CARTOGRAPHY AND A TALENT FOR TROUBLE
On the eve of his first day at Hogwarts, Harry learns of the existence of the Marauder’s Map. Can he continue the Marauder legacy and nick it back from Filch?
An “if they lived” AU based on this hc. Happy birthday, James!
They’d been trying to one-up each other, his parents, as to who was more mischievous and would therefore take credit for the first spot of trouble Harry would surely get into. He, Harry, didn’t have any intention of getting into trouble—not in his first week, anyway—but between Mum’s “smart mouth” and Dad’s “talent for trouble” it seemed he might not have much choice in the matter.
“Oi, Harry,” Mum said, grabbing his attention from across the table. “I got into a fair bit of mischief in my Hogwarts days too, you know.”
“Nothing compared to us, though, Evans,” Padfoot said, so sure of himself that Harry didn’t believe anyone would dare contradict him. Except Mum. Uncle Sirius always sounded sure of himself, though, and he always called Harry’s Mum ‘Evans’ when he wanted to get her goat.
“I didn’t have as many detentions as you lot, true,” Mum said, sipping her drink, which Harry was definitely not allowed to sample, “but that only means I was intelligent enough to escape detection.”
Uncle Remus snorted and pointed an accusatory finger at her. “February, sixth year.”
A moment of collective silence, and then his father and uncles burst into laughter. Uncle Pete had tears streaming down his face, and Moony pounded the table with his fist. Padfoot nearly fell backwards off his chair.
He like he’d traveled in a Police Box through a weird time-space rift, and everything was just a little bit…off. They—he, his parents, and his uncles—were gathered ’round the Potters’ kitchen table eating Harry’s going away cake with forks, straight from the pan. Crumbs and bottles littered the table; he’d been allowed three Butterbeers. Mum had sent to bed like usual, along with his sisters, but his Dad had let him come back down, once they were asleep. He’d been allowed to stay up so late, it was nearly tomorrow.
All because he was going to Hogwarts in less than twelve hours.
“That was one incident, thank you very much, Mister Lupin.” She sounded as prim as Aunt Petunia, but saying as much might get him sent to bed.
James looked at Harry gravely. “You’ll be shocked to know, Mate, that your deviant mother served eight detentions in her sixth year for attempting putting fireworks in Greenhouse Four. Nearly cost her her swotty Prefect’s badge.”
“Your dad is telling gross, exaggerated lies, Harry, and he’s neglecting to mention that he the one who landed us knee deep in manure, quite unable to escape.” She grinned at Harry’s dad. “You served those eight detentions right alongside me, no?”
“I did indeed. And that’s where you fell in love with me, isn’t it?” Dad replied, a wide, lazy grin splitting his face.
Harry was grateful for his Uncles’ presence and the table, because that grin usually preceded a snog.
“Ah yes,” she said wistfully, “scrubbing bedpans. Terribly romantic.”
“Not that,” his father said, casting a meaningful look at her, “the other thing—”
“What other thing?” Harry asked loudly, but his mother turned read, and ignored his question.
“Well, I suppose I did fall in love with you then,” she said, and looked around the table. “What about Halloween, then, gentlemen. Seventh year? You’ve got to admit that was impressive, no?”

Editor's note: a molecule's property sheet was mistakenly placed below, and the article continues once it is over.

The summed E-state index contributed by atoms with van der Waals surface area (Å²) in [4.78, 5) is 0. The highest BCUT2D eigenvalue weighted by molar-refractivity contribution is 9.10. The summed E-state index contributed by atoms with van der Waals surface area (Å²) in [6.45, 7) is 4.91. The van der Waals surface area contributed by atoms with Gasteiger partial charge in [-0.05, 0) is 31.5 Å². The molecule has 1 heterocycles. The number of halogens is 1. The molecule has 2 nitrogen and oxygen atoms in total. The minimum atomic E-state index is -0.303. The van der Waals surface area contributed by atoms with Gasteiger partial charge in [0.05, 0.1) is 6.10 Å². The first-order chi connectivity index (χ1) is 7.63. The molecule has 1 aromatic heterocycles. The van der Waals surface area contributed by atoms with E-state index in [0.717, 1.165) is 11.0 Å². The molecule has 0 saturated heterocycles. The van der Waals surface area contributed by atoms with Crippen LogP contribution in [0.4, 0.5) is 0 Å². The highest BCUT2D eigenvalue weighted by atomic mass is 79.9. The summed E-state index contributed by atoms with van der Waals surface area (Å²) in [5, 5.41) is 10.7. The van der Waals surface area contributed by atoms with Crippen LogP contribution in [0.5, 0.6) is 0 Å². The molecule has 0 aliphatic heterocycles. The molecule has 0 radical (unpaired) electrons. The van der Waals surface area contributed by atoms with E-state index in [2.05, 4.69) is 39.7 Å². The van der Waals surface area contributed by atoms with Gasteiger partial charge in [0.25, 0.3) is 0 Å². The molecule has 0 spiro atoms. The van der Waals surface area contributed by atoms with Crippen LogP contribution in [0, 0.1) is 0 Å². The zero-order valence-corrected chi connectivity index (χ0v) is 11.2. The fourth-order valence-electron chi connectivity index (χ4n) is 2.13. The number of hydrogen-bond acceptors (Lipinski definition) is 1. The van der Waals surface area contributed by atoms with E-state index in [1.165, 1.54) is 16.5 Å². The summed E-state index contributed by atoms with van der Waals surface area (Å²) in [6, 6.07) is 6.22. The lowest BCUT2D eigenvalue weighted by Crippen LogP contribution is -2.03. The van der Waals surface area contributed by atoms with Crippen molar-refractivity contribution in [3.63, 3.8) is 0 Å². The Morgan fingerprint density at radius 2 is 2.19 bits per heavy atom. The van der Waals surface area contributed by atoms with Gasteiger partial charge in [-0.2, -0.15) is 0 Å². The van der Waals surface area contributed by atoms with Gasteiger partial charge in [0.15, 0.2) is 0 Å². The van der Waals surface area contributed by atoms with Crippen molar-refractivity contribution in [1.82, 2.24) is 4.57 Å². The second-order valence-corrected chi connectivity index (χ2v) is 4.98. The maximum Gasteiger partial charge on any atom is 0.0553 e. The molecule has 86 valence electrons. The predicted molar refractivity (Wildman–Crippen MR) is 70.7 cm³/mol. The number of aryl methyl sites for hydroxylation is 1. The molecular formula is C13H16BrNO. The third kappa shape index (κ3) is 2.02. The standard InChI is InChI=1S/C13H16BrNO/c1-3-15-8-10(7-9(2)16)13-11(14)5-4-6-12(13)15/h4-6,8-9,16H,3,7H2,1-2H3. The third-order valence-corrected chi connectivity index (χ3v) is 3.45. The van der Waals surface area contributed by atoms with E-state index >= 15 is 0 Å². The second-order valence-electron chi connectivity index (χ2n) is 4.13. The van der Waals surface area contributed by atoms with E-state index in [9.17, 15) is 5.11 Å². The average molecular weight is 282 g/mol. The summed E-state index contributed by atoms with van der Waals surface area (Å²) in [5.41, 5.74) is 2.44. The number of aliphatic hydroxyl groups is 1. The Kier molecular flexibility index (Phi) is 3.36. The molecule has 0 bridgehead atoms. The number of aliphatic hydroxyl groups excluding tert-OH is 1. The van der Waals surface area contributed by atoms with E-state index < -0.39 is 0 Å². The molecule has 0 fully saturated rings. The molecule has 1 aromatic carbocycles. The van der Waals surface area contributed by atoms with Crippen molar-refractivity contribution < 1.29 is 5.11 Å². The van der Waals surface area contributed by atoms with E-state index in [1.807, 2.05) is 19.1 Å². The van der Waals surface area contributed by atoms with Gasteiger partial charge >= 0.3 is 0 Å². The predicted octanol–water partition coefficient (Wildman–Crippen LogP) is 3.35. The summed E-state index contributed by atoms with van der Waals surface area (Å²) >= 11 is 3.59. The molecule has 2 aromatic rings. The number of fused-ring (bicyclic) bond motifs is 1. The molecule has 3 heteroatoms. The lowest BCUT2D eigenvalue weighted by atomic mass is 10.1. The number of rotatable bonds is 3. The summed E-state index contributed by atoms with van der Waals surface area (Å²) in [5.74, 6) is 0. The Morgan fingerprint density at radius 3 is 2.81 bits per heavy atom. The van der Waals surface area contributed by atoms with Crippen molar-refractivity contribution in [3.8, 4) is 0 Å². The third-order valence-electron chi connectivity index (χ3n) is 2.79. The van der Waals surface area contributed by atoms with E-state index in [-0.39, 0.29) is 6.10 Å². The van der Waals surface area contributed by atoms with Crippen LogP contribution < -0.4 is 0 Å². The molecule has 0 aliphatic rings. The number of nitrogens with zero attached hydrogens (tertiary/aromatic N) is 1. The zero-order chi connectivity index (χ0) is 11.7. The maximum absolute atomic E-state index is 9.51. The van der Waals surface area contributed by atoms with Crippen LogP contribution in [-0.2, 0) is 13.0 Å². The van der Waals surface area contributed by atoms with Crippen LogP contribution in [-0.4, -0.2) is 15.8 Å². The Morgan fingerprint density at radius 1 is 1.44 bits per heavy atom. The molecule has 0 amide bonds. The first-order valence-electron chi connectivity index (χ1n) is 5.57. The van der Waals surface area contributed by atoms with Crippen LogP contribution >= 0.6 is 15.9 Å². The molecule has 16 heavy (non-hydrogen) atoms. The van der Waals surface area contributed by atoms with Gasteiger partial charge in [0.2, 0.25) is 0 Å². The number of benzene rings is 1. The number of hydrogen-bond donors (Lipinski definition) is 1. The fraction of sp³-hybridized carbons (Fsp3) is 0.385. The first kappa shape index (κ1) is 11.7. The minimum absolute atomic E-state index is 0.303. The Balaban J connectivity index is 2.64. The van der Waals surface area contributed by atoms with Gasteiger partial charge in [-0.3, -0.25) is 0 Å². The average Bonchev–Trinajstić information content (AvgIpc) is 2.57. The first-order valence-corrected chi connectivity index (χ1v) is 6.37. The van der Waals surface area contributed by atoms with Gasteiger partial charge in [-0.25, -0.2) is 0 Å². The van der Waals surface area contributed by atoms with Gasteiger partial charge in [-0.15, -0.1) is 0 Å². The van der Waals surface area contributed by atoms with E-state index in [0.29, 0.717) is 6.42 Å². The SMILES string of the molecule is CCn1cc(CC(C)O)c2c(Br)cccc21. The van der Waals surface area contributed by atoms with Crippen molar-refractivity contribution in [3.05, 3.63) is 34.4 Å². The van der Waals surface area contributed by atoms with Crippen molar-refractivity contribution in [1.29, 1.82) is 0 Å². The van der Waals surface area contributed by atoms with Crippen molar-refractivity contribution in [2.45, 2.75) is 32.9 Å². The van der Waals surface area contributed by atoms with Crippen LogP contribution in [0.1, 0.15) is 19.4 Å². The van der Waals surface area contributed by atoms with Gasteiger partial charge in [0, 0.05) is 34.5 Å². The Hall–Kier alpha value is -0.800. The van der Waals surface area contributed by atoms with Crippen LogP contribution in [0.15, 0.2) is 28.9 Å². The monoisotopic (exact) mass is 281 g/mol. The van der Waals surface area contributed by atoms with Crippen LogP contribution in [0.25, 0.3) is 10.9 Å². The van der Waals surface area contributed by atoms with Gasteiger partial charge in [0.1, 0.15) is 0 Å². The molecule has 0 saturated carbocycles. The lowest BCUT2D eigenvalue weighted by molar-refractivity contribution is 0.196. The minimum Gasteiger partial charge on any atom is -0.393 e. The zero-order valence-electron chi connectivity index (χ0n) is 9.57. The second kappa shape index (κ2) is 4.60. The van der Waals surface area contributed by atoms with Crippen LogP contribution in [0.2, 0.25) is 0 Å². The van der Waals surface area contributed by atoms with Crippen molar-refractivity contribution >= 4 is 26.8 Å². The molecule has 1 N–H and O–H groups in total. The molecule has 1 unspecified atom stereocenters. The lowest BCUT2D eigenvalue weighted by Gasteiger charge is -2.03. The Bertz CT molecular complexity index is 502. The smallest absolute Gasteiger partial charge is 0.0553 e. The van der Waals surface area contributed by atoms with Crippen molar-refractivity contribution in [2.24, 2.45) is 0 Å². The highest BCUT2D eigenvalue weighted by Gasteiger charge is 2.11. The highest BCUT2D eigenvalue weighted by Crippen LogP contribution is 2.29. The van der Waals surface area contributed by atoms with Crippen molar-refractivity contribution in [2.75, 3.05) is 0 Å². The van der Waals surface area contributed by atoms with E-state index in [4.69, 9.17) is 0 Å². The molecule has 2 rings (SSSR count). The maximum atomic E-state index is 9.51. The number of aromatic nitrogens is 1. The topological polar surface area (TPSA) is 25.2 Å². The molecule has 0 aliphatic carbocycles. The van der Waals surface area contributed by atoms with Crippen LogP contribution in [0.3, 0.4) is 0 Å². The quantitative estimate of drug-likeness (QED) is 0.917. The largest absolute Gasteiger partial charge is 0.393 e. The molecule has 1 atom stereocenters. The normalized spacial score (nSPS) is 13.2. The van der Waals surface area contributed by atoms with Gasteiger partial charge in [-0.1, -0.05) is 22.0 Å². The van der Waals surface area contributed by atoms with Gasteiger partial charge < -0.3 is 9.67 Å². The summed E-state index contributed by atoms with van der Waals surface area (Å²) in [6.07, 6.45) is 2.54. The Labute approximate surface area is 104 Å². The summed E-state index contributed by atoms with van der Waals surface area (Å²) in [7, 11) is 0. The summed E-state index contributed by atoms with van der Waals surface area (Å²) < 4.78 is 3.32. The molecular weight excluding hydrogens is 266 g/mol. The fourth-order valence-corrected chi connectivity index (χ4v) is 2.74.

They did this sometimes—his parents and uncles—the five of them talking at once, or going back and forth faster than Dudley’s computer game. Harry hardly knew what they were going on about, but did his best to keep up, even if it was impossible to get a word in edgewise.
“That—that was you?” Wormy asked.
His mum nodded proudly, as if she were showing off a rare batch of biscuits that hadn’t got the bottoms burnt.
The Marauders—his uncles, and father—stared at each other in stunned silence, recalling whatever it was that had happened on Halloween, seventh year, before starting another round of laughter, even louder than before.
Harry took advantage of their distraction and fetched another Butterbeer.
“That was impressive,” Dad admitted, once they’d calmed down, “but if it’s a matter of being impressive, the Map takes all.”
Mum’s forehead wrinkled. “All right,” she conceded, “the Map was impressive.”
“What map?” Harry asked. The table erupted around him.
“What Map?” Wormy said, disbelieving, “‘What Map?’ he asks.
Dad groaned, “I am a failure as a parent. I have utterly failed you, Mate.”
Moony and Mum both asked, “We’ve never told you?”
Padfoot muttered “sodding fuck” under his breath, but Harry still heard him.
“You ought to be ashamed of yourself, Prongs, calling yourself a Marauder,” Uncle Pete said.
Indignation swelled in Harry on his father’s behalf—impugning a Marauder’s honor was grounds for a duel. But when Harry looked to his dad, to offer his sympathy, and to offer his services as a second, now he had a wand, he was hunched over, his head hung in shame.
“Your father and his mates, Harry,” Mum began, but a chorus of objections cut her off.
“The map was a Marauder endeavor, Evans,” Uncle Sirius said, “and a Marauder legacy, and this is a Marauder disgrace.” He scowled at Dad. “Let Prongs fix it.”
Mum rolled her eyes, but tipped her bottle at Dad.
Dad’s countenance changed immediately as he switched to storyteller mode—Harry’s favorite version of his father. His father leaned back in his chair, relaxing, and draped an arm over the back of Harry’s; the shameful grimace was gone, replaced with another easy grin. Harry settled in for what was sure to be a good story.
“The Marauder’s Map, Harry, Mate, my son, Mini-Marauder-In-Training, was the second-greatest achievement of our school days, and the glory of sixth year—”